Ferrari's Sebastian Vettel has been stripped of his third-place finish at the Mexican Grand Prix, dropping down to fifth with Daniel Ricciardo inheriting the final podium position as the fallout continued from Sunday's dramatic race.
Formula One officials hit Vettel with a 10-second time penalty for driving "dangerously or erratically" while trying to defend fourth from Red Bull's Ricciardo at Autodromo Hermanes Rodriguez.
The penalty means Red Bull duo Ricciardo - who clinched third position in the drivers' standings as a result of his promotion - and Max Verstappen finished third and fourth respectively, with F1 also handing Vettel two penalty points on his licence.
Vettel had finished third behind winner Lewis Hamilton and Nico Rosberg after Verstappen was deemed to have gained an advantage by cutting a corner late in the race, earning him a five-second penalty which was confirmed as the Dutchman prepared for the podium ceremony.
Verstappen's refusal to yield the position during the race forced Vettel to go on the defensive against fifth-placed Ricciardo.
Vettel did successfully hold off Ricciardo, albeit much to the anger of the Australian who was critical of his ex-team-mate afterwards, until he was demoted behind the Red Bull pair following an investigation by race stewards.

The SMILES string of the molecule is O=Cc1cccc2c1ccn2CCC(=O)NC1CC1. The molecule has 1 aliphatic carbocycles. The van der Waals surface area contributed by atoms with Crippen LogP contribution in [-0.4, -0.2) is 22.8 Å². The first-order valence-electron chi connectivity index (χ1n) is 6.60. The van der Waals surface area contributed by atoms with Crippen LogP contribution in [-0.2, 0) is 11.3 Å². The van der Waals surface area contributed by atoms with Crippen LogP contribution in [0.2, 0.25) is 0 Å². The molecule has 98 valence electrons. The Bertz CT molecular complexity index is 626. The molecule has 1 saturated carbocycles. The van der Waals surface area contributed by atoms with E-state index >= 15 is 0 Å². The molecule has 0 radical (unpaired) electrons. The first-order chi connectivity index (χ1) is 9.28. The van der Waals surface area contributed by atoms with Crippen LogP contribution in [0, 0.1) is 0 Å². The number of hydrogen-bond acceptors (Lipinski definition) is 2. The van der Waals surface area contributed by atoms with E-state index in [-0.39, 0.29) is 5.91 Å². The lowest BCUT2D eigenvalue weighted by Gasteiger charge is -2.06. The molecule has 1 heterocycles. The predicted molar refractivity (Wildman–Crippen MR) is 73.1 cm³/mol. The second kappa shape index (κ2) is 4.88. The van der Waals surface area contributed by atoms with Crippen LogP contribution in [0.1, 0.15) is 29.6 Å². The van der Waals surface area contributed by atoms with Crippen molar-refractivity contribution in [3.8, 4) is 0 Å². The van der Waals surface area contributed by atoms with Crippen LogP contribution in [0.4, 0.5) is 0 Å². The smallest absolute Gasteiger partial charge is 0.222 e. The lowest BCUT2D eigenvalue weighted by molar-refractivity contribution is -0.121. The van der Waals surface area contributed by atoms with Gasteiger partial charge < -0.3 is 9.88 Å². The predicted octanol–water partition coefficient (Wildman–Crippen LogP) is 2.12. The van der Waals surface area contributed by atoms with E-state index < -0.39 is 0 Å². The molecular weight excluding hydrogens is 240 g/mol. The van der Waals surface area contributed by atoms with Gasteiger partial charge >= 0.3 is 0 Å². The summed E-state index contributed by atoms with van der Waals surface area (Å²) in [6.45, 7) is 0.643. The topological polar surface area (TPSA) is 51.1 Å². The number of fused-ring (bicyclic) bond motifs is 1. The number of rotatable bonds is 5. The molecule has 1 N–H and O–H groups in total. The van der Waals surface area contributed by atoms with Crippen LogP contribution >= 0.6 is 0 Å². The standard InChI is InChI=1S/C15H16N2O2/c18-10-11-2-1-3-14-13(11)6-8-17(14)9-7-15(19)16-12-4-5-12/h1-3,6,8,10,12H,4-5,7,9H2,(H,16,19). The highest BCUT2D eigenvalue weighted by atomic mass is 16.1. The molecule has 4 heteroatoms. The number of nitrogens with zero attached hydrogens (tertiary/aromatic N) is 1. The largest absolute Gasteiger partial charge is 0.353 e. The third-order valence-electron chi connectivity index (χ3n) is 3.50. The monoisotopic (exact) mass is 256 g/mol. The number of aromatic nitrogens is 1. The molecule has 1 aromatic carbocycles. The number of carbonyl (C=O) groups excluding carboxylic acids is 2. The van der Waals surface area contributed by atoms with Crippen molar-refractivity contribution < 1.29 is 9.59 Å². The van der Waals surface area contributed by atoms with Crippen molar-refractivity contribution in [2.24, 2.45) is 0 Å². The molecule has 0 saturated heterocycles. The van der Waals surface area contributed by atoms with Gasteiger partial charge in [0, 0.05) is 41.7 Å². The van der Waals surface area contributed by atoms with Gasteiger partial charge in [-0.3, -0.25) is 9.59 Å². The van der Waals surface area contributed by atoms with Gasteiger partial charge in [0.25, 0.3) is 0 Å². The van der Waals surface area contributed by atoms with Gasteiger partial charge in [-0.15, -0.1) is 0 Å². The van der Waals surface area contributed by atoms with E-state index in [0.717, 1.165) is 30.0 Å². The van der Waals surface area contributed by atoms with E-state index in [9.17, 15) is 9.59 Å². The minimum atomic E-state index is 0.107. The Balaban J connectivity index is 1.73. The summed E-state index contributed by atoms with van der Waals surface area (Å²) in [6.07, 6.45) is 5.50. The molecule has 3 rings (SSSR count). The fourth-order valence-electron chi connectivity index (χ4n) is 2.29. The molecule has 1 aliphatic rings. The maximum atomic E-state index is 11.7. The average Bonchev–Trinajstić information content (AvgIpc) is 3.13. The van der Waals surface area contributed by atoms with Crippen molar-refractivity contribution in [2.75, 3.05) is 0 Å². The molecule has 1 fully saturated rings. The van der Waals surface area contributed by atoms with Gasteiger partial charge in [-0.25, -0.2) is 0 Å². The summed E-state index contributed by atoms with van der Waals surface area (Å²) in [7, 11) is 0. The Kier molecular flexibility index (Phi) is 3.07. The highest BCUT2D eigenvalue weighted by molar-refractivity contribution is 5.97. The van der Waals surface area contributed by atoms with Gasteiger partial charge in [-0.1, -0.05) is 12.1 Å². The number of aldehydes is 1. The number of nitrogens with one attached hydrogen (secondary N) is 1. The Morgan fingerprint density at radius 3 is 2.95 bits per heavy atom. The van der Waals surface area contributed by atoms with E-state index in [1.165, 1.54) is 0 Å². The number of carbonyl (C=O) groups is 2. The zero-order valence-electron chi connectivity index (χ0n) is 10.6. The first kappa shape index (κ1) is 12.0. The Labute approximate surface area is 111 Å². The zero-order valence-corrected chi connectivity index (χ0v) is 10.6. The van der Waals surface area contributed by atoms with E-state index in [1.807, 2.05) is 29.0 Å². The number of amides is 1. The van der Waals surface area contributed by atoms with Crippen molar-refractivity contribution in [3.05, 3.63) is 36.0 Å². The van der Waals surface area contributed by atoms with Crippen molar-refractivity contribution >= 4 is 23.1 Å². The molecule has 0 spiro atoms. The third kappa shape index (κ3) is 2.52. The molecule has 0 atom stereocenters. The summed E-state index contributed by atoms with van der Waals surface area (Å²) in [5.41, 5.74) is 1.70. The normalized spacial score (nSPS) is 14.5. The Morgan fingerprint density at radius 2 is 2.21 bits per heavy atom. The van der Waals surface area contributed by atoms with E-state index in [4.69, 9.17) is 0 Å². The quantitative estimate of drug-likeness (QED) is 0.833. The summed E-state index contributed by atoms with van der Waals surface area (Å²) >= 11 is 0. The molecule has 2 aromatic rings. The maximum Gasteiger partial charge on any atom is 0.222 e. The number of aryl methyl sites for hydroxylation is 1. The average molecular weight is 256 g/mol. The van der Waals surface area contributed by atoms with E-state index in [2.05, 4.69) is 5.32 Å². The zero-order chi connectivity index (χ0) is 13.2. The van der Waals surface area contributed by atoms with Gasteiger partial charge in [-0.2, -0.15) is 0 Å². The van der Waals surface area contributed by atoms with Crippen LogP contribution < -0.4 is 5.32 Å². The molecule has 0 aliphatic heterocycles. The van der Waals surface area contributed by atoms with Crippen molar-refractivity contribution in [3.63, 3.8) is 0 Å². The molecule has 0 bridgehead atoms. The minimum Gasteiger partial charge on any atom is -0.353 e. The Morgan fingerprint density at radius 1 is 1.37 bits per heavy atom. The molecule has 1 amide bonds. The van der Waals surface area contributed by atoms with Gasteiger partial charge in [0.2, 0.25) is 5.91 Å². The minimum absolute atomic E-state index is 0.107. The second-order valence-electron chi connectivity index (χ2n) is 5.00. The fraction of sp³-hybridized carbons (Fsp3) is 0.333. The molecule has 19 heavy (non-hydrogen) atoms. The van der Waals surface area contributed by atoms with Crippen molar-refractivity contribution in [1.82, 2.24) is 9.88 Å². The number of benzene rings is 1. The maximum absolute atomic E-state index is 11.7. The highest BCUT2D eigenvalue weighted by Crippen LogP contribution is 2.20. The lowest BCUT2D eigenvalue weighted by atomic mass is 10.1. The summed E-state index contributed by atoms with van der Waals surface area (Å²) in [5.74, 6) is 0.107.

Prior to his penalty, Vettel - who unleashed an expletive-laden attack on Verstappen and race director Charlie Whiting over the radio - fronted the media amid a post-race war of words with Red Bull and the German driver did not hold back.
"I think it's pretty clear I was quicker. I was closing the gap, got into DRS and put him under a lot of pressure and he made a mistake, which I think was clear he should have moved. He didn't move," Vettel said.
"Obviously that battle, that fight, being stuck behind him, losing time, fighting with him allowed Daniel to close in. He was on a superior tyre. I think there was one incident into Turn Four which I need to look at again to be honest. I obviously knew that Daniel is quite jumpy and sometimes a bit optimistic with these kind of situations, which partly fair enough, we're racing and for him it's a podium to grasp. Obviously he came back and is now having the advantage on a better tyre. So I need to have a look at that again.
"It was very close, we made contact. I was pretty lucky. I thought initially I have a puncture. But obviously lost out to Max again and had to close again and couldn't put him under serious pressure again before the race ended but I think it was pretty clear that he had to give the position back.
"As far as I learned on the radio he was told, he ignored that. You can understand that adrenaline was pumping and I was very angry. I think when Maurizio came on the radio I calmed down and tried to finish my race."
IN THE POINTS
1. Lewis Hamilton (Mercedes) 1:40:31.402
2. Nico Rosberg (Mercedes) +8.354s
3. Daniel Ricciardo (Red Bull) +20.858s
4. Max Verstappen (Red Bull) +21.323s
5. Sebastian Vettel (Ferrari) +27.313s
6. Kimi Raikkonen (Ferrari) +49.376
7. Nico Hulkenberg (Force India) +58.891s
8. Valtteri Bottas (Williams) +1:05.612s
9. Felipe Massa (Williams) +1:16.206s
10. Sergio Perez (Force India) +1:16.798s
1. Nico Rosberg (Mercedes) 349
2. Lewis Hamilton (Mercedes) 330 (-19)
3. Daniel Ricciardo (Red Bull) 242 (-107)
4. Sebastian Vettel (Ferrari) 187 (-162)
5. Kimi Raikkonen (Ferrari) 178 (-171)
1. Mercedes 679
2. Red Bull 422 (-257)
3. Ferrari 370 (-309)
4. Force India 147 (-522)
5. Williams 136 (-543)